Wednesday, May 04, 2011

Run out the boat, my broken comrades;
Let the old seaweed crack, the surge
Burgeon oblivious of the last
Embarkation of feckless men,
Let every adverse force converge--
Here we must needs embark again.

Run up the sail, my heartsick comrades;
Let each horizon tilt and lurch--
You know the worst: your wills are fickle,
Your values blurred, your hearts impure
And your past life a ruined church--
But let your poison be your cure.

Put out to sea, ignoble comrades,
Whose record shall be noble yet;
Butting through scarps of moving marble
The narwhal dares us to be free;
By a high star our course is set,
Our end is Life. Put out to sea.

8 comments:

Alex Niven said...

I left my collected Macniece (one of those classic '60s Faber editions) in a taxi in Manchester at the end of 2008. Also in the bag were me ipod and a Simone Weil book. I'm not sure about this atemporality stuff, but this incident did seem to acquire some sort of neurotic significance in my head - lots of things seemed to go to shit soon after that, and for some reason I kept thinking: "if only I hadn't lost those Macniece and Simone Weil books ..."

Re. his politics. It's weird. At Oxford (perhaps predictably) he's very much the doyen of a vaguely conservative tendency, I think perhaps because of his unionist roots and stylistic orthodoxy. I've always loved him though - seems to fit into a disparate mid-twentieth tradition of formal-ish poetry that's nonetheless jagged and full of rushing energy - Lowell, Berryman, even Dylan Thomas and Hart Crane. My pet theory is that the profusion of water imagery in all of these guys has to be related in some way to the fact that they were all raging alcoholics. I seem to be a bit obsessed with water innit?

While we're on a poetry tip: love the new Ezra Pound-toting profile pic! I wonder Carl if you've heard of Basil Bunting, the Newcastle modernist poet and chief disciple of Pound? He's been pretty criminally ignored (shockingly, to the preferment of poets like Betjeman and Larkin). Think you might dig it - his major work was called Briggflatts, set in a Quaker meetinghouse near Sedbergh. It's really good stuff. But then I would say that as my research is on Pound and Bunting ...

Alex Niven said...

Jesus H. Christ this is fucking weird. As I was writing this I just got one of those emails from Amazon where they recommend books to you. Guess whose Collected Poems it was?

Dominic said...

I guessed Auden ("Burgeon oblivious of the last / Embarkation of feckless men" has that particular ring to it), but I suppose Macniece isn't too far out. In some respects and on some occasions the better poet.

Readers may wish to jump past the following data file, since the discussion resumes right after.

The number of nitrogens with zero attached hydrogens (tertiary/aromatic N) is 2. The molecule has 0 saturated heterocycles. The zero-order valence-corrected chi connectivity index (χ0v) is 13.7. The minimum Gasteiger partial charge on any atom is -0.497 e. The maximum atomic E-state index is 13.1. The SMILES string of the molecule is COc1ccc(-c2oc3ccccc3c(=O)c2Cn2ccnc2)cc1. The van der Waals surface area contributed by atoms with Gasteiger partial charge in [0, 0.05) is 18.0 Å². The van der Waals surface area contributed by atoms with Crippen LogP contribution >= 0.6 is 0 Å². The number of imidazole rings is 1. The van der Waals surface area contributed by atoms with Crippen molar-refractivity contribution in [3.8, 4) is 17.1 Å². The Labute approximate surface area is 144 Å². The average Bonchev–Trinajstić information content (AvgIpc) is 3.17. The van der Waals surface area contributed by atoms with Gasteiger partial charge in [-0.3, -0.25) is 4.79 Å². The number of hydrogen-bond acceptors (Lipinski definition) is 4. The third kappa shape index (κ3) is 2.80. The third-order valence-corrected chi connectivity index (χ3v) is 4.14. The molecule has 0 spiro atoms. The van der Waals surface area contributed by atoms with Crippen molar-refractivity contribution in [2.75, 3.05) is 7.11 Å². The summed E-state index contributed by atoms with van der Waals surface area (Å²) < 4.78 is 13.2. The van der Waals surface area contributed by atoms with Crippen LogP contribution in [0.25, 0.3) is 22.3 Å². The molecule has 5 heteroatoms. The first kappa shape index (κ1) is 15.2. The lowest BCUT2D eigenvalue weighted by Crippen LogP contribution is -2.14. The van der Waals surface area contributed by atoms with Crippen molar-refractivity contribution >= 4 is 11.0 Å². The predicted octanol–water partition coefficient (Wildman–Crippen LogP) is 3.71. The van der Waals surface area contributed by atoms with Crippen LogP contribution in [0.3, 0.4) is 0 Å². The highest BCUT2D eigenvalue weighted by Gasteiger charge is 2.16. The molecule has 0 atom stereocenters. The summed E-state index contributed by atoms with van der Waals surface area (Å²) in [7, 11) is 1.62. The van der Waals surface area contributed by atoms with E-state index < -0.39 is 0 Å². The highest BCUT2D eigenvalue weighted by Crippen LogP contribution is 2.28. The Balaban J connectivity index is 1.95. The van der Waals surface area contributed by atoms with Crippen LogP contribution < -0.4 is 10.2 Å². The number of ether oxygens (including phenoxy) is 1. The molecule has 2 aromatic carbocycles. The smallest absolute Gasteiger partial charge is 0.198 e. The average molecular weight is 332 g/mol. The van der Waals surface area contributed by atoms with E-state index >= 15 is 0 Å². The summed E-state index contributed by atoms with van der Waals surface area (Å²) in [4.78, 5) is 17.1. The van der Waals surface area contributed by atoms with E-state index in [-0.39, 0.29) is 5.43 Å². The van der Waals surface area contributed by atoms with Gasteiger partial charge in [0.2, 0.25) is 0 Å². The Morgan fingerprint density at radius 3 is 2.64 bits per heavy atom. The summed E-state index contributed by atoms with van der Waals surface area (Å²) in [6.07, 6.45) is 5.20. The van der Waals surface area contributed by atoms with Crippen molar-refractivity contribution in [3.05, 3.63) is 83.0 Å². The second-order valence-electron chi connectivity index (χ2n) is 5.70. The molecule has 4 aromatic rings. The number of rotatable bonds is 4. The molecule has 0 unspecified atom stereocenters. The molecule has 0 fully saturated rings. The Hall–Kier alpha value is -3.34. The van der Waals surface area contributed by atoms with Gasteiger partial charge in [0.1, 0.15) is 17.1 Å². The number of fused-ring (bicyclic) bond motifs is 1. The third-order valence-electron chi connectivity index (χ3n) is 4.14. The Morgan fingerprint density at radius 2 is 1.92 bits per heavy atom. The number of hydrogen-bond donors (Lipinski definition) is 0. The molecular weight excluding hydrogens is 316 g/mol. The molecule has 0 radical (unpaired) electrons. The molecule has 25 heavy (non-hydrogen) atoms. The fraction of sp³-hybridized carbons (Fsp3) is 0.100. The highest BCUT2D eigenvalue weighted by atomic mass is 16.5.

Basil B. is very good, used to be discussed regularly in Agenda alongside Geoffrey Hill and David Jones. I think William Cookson regarded him as more or less the equal of Pound; significantly less of a fasho, too.

W. Kasper said...

Alex - I've been meaning to check out Simone Weil. Where's the best place to start?

Despite the fact that I have a degree in English Literature, poetry has always been an utter blind spot for me. so much so, that I get most of them mixed up. I get more from religious texts, despite being militantly agnostic.

Is this a disability?

Alex Niven said...

If it's religious stuff you're after, Weil should do it! The book that I lost was a Penguin modern classics "introduction" or "reader" - a bit on the steep side which is why I haven't replaced it but perhaps available second hand on the net.

Dominic - yes there was an Agenda special issue of BB sometime in the early '80s. Cookson was a fan but his co-editor Peter Dale couldn't stand Bunting. Are you a fan of Barry MacSweeney? I was thinking of doing something about his Pearl poems on the '90s blog.

carl said...

Ha that's not Pound,, it is in fact the Japanese edition of Rip It Up which i'm comically pretending to read even though i don't actually understand a word!!!!

LOL!!!!!

Macniece's spirit is clearly at large!
and coincidentally i'm currently writing a novel about the ghostly return of a neglected writer who partly returns via the internet...yeah.. that sounds bloody awful dunnit...

any more sightings of Macniece out there..

i've not read Basil Bunting though am an admirer of Pound (and Larkin)

a guy i used to live with in Barcelona, Billy, (who you'll be familiar with in fictional form, Alex)was a Macniece fan and he's now a published and admired poet

his stuff's here...

http://www.dedaluspress.com/poets/ramsell.html

wish he'd get in touch! ah well...

y'know i also used to read a lot of poetry.... and for some reason today i downloaded a Conrad Aiken E-Book....

hmm... looks like my hiatus is over..

Alex Niven said...

Shit, could've sworn it! Another surreal turn of the screw.

I like that guys stuff. I could never quite work out which was Billy and which was Brian (presumably this was an intentional Tweedle Dum/Tweedle Dee thing).

Can't do Larkin. Like "On an Arundel Tomb" but most of his stuff is just very boring light verse that ticks all the right middlebrow boxes: nostalgia for an England that never existed, cynicism lightened only by sarcasm, accessible but with high-cultural kudos. He's like a poetic equivalent of the Beatles heritage legacy thing, but without the good aspects of the Beatles.

W. Kasper said...

Nice pat description of Larkin - and his appeal probably, too. I find anyone I've met who's enthusiastic about him is into a mildly 'cheeky' but containable 'Englishness' (mainstream Britfilm, Morrissey, guitar indie, BBC 2 comedy, YBAs, elderly Labour MPs) but distrustful of any innovation or 'pretension'.